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Volume 2018, Article ID 4801924, 14 pages
Research Article

Multifractal-Multiscale Analysis of Cardiovascular Signals: A DFA-Based Characterization of Blood Pressure and Heart-Rate Complexity by Gender

1IRCCS Fondazione Don C. Gnocchi, Milan, Italy
2Fondazione Don C. Gnocchi, Parma, Italy
3Department of Medicine and Surgery, University of Parma, Parma, Italy
4Department of Cardiology, Istituto Auxologico Italiano, Milan, Italy

Correspondence should be addressed to Paolo Castiglioni; moc.liamg@inoilgitsac.oloap

Received 14 September 2017; Revised 27 November 2017; Accepted 17 December 2017; Published 22 January 2018

Academic Editor: Hugo L. Rufiner

Copyright © 2018 Paolo Castiglioni et al. This is an open access article distributed under the Creative Commons Attribution License, which permits unrestricted use, distribution, and reproduction in any medium, provided the original work is properly cited.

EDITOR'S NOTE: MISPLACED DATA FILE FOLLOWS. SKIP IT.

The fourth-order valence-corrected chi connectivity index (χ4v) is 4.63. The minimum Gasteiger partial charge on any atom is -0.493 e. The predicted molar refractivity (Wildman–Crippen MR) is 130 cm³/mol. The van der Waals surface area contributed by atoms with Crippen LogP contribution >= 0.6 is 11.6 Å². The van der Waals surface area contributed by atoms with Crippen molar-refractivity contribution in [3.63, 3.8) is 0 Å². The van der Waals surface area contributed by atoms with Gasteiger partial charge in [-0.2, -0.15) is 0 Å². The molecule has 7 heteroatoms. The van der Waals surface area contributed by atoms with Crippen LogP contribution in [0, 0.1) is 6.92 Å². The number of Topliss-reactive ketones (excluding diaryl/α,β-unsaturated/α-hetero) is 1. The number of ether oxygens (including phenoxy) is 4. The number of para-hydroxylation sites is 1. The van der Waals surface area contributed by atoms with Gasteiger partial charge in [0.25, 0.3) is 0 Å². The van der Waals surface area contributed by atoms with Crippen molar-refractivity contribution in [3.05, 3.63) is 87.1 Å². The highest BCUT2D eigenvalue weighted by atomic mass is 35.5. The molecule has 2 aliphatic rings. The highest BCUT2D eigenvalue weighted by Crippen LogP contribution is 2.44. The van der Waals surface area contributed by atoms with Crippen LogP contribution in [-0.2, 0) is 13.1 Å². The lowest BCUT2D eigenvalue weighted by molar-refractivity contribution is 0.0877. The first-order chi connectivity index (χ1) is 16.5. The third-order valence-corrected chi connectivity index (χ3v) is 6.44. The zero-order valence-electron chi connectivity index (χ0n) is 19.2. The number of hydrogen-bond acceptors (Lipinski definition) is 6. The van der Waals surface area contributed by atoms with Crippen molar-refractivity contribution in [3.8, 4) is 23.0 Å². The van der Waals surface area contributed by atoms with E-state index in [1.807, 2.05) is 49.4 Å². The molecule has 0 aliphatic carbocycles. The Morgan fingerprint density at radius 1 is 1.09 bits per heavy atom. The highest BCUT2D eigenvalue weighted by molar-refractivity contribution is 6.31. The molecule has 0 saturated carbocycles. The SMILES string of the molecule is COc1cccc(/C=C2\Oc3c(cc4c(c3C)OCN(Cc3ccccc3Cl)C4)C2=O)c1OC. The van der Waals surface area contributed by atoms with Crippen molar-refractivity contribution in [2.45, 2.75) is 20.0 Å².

Detrended Fluctuation Analysis (DFA) is a popular method for assessing the fractal characteristics of biosignals, recently adapted for evaluating the heart-rate multifractal and/or multiscale characteristics. However, the existing methods do not consider the beat-by-beat sampling of heart rate and have relatively low scale resolutions and were not applied to cardiovascular signals other than heart rate. Therefore, aim of this work is to present a DFA-based method for joint multifractal/multiscale analysis designed to address the above critical points and to provide the first description of the multifractal/multiscale structure of interbeat intervals (IBI), systolic blood pressure (SBP), and diastolic blood pressure (DBP) in male and female volunteers separately. The method optimizes data splitting in blocks to reduce the DFA estimation variance and to evaluate scale coefficients with Taylor’s expansion formulas and maps the scales from beat domains to temporal domains. Applied to cardiovascular signals recorded in 42 female and 42 male volunteers, it showed that scale coefficients and degree of multifractality depend on the temporal scale, with marked differences between IBI, SBP, and DBP and with significant sex differences. Results may be interpreted considering the distinct physiological mechanisms regulating heart-rate and blood-pressure dynamics and the different autonomic profile of males and females.